Such newsroom skepticism, however, was strained in the face of the abundant videotaped evidence from numerous professional and amateur sources of the unprovoked LAPD attack on families, ambulant vendors, and well-seasoned and remonstrate journalists and their camera crews. Consequently, a striking feature of the May 2 reports were the many disclaimers that reporters made regarding the judgment that the viewers at home should withhold. For example, two local newscasts shared a video clip showing “media attorney Royal Oaks [who says] by looking at images it appears that police may have abused their authority, but he stresses that until a thorough investigation is conducted, no one should rush to judgment.” Local newsrooms also made serious efforts to get statements from official spokespeople for the police associations. These statements were aired without a concomitant response from the rally organizers. For example, KABC Eyewitness News told its viewers: “The police union has issued a statement asking the community not to rush to judgment. As they put it, ‘Sometimes policing isn’t pretty.’ ”
Our three analyses allow us characterize the television news reporting of the violent events of MacArthur Park as a journalistic debacle. Using constitutive metaphors that construct social roles and set up narratives that interpret actions as normative behaviors, the television news did not depict the LAPD’s unprovoked actions in ways that represented the police as the perpetrators of violence, as the police commission did in its report.
When television news media falsely and repeatedly depict peaceable marchers as violent instigators, the political ramifications are substantial. The police actions fit the definition of “political violence.” The media coverage of such events likewise needs critical oversight.
The immigrant rights social movement had galvanized the nation’s attention with the Great May Day Marches of 2006. On that day, 5 million people marched in more than 100 cities across the country. Its sheer size took the nation by surprise, and its political impact could not be denied. It effectively forced many previously unconcerned U.S. citizens to reconsider the place of the formerly invisible immigrant workers in our society.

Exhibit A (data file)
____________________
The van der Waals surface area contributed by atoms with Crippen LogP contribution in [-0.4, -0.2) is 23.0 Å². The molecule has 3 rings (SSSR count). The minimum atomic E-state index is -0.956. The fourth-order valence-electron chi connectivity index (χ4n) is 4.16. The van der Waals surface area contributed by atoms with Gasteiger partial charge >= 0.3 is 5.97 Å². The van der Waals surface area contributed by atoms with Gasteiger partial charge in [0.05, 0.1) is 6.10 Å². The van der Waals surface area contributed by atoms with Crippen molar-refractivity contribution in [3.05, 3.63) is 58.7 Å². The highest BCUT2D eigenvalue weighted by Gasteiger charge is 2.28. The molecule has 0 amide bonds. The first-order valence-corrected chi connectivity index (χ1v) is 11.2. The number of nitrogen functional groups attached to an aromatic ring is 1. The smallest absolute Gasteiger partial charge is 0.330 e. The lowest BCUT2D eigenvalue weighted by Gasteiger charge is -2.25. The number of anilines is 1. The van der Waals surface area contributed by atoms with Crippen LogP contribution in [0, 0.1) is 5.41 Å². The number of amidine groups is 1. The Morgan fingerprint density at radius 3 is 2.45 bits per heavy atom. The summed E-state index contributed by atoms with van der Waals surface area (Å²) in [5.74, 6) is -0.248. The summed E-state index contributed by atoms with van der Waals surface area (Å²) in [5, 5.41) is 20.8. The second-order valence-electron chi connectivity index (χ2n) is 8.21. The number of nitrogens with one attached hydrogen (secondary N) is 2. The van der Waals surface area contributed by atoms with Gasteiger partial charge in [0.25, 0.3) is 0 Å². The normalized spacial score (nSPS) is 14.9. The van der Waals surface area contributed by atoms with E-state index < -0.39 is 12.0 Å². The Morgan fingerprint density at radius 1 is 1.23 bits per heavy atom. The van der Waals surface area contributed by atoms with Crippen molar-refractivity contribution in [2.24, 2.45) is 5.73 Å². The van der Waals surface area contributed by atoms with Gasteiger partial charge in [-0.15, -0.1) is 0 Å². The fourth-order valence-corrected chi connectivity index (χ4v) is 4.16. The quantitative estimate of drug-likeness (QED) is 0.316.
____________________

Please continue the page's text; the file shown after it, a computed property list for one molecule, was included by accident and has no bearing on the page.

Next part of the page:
In 2007, however, when the news media effectively cast these marchers as agents of violence, the peaceful nature and message of the demonstrators was lost on the nation. The news media worked the standard framing of an alleged confrontation; the news media also made peaceful marchers out to be the instigators of the violent police response. With such a framing, the nation passed over the political issue of immigrant rights and depreciated the moral legitimacy of the peaceful marchers. Since the portrayal of moral legitimacy to a national audience is a key element of an effective social movement, on May 2 the television news media undertook a political role that reduced the public estimation and support of this movement.
1. The full report, titled “An Examination of May Day 2007 MacArthur Park,” was issued in October 2007 and can be downloaded at lapdonline.org/assets/pdf/final_report.pdf.
2. We base our riot-suppression narrative on McLeod and Detenber’s “protest paradigm.” See Douglas McLeod and Benjamin H. Detenber, “Framing Effects of Television News Coverage of Social Protest,” Journal of Communication 49, no. 3 (1999): 3–23.
3. LAPD report, 9, 50.
4. See Otto Santa Ana, Brown Tide Rising: Metaphoric Representations of Latinos in Contemporary Public Discourse (University of Texas, 2002), chapters 2 and 3.
5. These latter figures do not add up to the overall totals since we do not refer to so-called minor metaphors (which rarely occur) and metaphors that are neither violent nor peaceful.
6. KCAL 9 News at 4 p.m. and KCBS 2 News at 5, both on May 2.
7. As in: “The president of the Los Angeles Police Protective League released this statement earlier today. Allow me to quote it here. ‘The clash at MacArthur Park started when officers tried to disperse demonstrators that moved off the sidewalk into the street threw rocks and bottles at officers.’ They go to say: ‘The officers gave a legal dispersal order. That is important. Our officer gave a legal dispersal order and were met with the violence. In coming days, it will become clear what transpired. Until then there should be no rush to judgment.’ ” KNBC Channel 4 News at 5 p.m. KTTV-FOX Ten O’Clock News aired a similar report.
8. Hillel Nossek, Annabelle Sreberny, and Prasun Sonwalkar, “Introduction,” in Media and Political Violence (Hampton Press, 2007), 1–22.
9. Sidney Tarrow, Power in Movement: Collective Action, Social Movements and Politics (Cambridge University Press, 1994).
Otto Santa Ana, an empirical sociolinguist and critical discourse analyst, is Associate Professor in UCLA’s César E. Chávez Department of Chicana and Chicano Studies. Research assistance: Layza López, Edgar Munguía, Omar Torres, and Martín Vallejo. A longer, more detailed version of this article is being reviewed for publication by Aztlán: A Journal of Chicago Studies.